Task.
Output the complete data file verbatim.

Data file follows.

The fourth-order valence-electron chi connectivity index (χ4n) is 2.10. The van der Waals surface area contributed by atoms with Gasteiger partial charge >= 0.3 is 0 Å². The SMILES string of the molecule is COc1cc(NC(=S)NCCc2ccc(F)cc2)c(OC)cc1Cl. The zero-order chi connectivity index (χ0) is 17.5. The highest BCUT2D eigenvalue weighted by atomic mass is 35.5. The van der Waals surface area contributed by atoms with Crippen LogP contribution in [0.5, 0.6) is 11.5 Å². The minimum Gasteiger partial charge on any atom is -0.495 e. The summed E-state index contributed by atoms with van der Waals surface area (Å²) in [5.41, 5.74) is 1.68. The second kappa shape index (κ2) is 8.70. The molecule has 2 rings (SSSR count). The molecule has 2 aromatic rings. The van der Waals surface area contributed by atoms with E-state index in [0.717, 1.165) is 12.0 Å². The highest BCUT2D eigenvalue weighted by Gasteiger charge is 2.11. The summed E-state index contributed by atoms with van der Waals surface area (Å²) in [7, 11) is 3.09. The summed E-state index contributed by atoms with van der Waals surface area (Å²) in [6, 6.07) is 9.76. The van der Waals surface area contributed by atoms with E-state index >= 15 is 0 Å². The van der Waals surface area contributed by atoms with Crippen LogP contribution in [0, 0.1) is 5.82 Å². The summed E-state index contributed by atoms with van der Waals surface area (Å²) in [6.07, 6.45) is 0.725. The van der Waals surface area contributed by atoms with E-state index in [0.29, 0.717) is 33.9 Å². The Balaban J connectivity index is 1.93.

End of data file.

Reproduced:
The fourth-order valence-electron chi connectivity index (χ4n) is 2.10. The van der Waals surface area contributed by atoms with Gasteiger partial charge >= 0.3 is 0 Å². The SMILES string of the molecule is COc1cc(NC(=S)NCCc2ccc(F)cc2)c(OC)cc1Cl. The zero-order chi connectivity index (χ0) is 17.5. The highest BCUT2D eigenvalue weighted by atomic mass is 35.5. The van der Waals surface area contributed by atoms with Crippen LogP contribution in [0.5, 0.6) is 11.5 Å². The minimum Gasteiger partial charge on any atom is -0.495 e. The summed E-state index contributed by atoms with van der Waals surface area (Å²) in [5.41, 5.74) is 1.68. The second kappa shape index (κ2) is 8.70. The molecule has 2 rings (SSSR count). The molecule has 2 aromatic rings. The van der Waals surface area contributed by atoms with E-state index in [0.717, 1.165) is 12.0 Å². The highest BCUT2D eigenvalue weighted by Gasteiger charge is 2.11. The summed E-state index contributed by atoms with van der Waals surface area (Å²) in [7, 11) is 3.09. The summed E-state index contributed by atoms with van der Waals surface area (Å²) in [6, 6.07) is 9.76. The van der Waals surface area contributed by atoms with E-state index >= 15 is 0 Å². The van der Waals surface area contributed by atoms with Crippen LogP contribution in [0, 0.1) is 5.82 Å². The summed E-state index contributed by atoms with van der Waals surface area (Å²) in [6.07, 6.45) is 0.725. The van der Waals surface area contributed by atoms with E-state index in [0.29, 0.717) is 33.9 Å². The Balaban J connectivity index is 1.93.